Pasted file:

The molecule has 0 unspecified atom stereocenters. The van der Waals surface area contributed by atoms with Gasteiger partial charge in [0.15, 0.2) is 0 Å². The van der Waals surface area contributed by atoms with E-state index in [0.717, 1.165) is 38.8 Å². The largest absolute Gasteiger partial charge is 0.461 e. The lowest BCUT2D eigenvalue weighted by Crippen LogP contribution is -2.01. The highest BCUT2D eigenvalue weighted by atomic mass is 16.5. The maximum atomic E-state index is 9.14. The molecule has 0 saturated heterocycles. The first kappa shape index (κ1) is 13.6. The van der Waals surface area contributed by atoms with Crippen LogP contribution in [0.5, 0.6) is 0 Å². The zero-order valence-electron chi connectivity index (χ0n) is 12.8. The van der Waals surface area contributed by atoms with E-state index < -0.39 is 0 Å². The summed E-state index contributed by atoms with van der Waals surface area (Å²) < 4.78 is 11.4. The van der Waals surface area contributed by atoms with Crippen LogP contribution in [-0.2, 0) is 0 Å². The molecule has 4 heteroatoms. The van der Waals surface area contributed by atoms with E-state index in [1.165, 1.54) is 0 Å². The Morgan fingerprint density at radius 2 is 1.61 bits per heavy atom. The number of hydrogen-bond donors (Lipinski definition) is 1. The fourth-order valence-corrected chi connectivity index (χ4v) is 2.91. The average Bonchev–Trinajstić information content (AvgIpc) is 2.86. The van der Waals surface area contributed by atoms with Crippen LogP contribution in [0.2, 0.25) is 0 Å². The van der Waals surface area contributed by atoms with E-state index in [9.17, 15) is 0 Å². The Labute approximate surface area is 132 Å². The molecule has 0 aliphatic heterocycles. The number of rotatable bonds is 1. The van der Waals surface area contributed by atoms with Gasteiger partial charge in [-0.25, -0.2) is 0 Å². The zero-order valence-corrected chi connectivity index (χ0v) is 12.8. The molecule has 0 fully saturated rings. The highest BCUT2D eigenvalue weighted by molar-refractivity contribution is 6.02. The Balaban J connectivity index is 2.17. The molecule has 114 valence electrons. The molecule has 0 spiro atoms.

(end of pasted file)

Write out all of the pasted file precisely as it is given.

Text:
The molecule has 0 unspecified atom stereocenters. The van der Waals surface area contributed by atoms with Gasteiger partial charge in [0.15, 0.2) is 0 Å². The van der Waals surface area contributed by atoms with E-state index in [0.717, 1.165) is 38.8 Å². The largest absolute Gasteiger partial charge is 0.461 e. The lowest BCUT2D eigenvalue weighted by Crippen LogP contribution is -2.01. The highest BCUT2D eigenvalue weighted by atomic mass is 16.5. The maximum atomic E-state index is 9.14. The molecule has 0 saturated heterocycles. The first kappa shape index (κ1) is 13.6. The van der Waals surface area contributed by atoms with Crippen LogP contribution in [0.5, 0.6) is 0 Å². The zero-order valence-electron chi connectivity index (χ0n) is 12.8. The van der Waals surface area contributed by atoms with E-state index < -0.39 is 0 Å². The summed E-state index contributed by atoms with van der Waals surface area (Å²) < 4.78 is 11.4. The van der Waals surface area contributed by atoms with Crippen LogP contribution in [-0.2, 0) is 0 Å². The molecule has 4 heteroatoms. The van der Waals surface area contributed by atoms with E-state index in [1.165, 1.54) is 0 Å². The Morgan fingerprint density at radius 2 is 1.61 bits per heavy atom. The number of hydrogen-bond donors (Lipinski definition) is 1. The fourth-order valence-corrected chi connectivity index (χ4v) is 2.91. The average Bonchev–Trinajstić information content (AvgIpc) is 2.86. The van der Waals surface area contributed by atoms with Crippen LogP contribution in [0.2, 0.25) is 0 Å². The van der Waals surface area contributed by atoms with E-state index in [9.17, 15) is 0 Å². The Labute approximate surface area is 132 Å². The molecule has 0 aliphatic heterocycles. The number of rotatable bonds is 1. The van der Waals surface area contributed by atoms with Gasteiger partial charge in [-0.25, -0.2) is 0 Å². The zero-order valence-corrected chi connectivity index (χ0v) is 12.8. The molecule has 0 fully saturated rings. The highest BCUT2D eigenvalue weighted by molar-refractivity contribution is 6.02. The Balaban J connectivity index is 2.17. The molecule has 114 valence electrons. The molecule has 0 spiro atoms.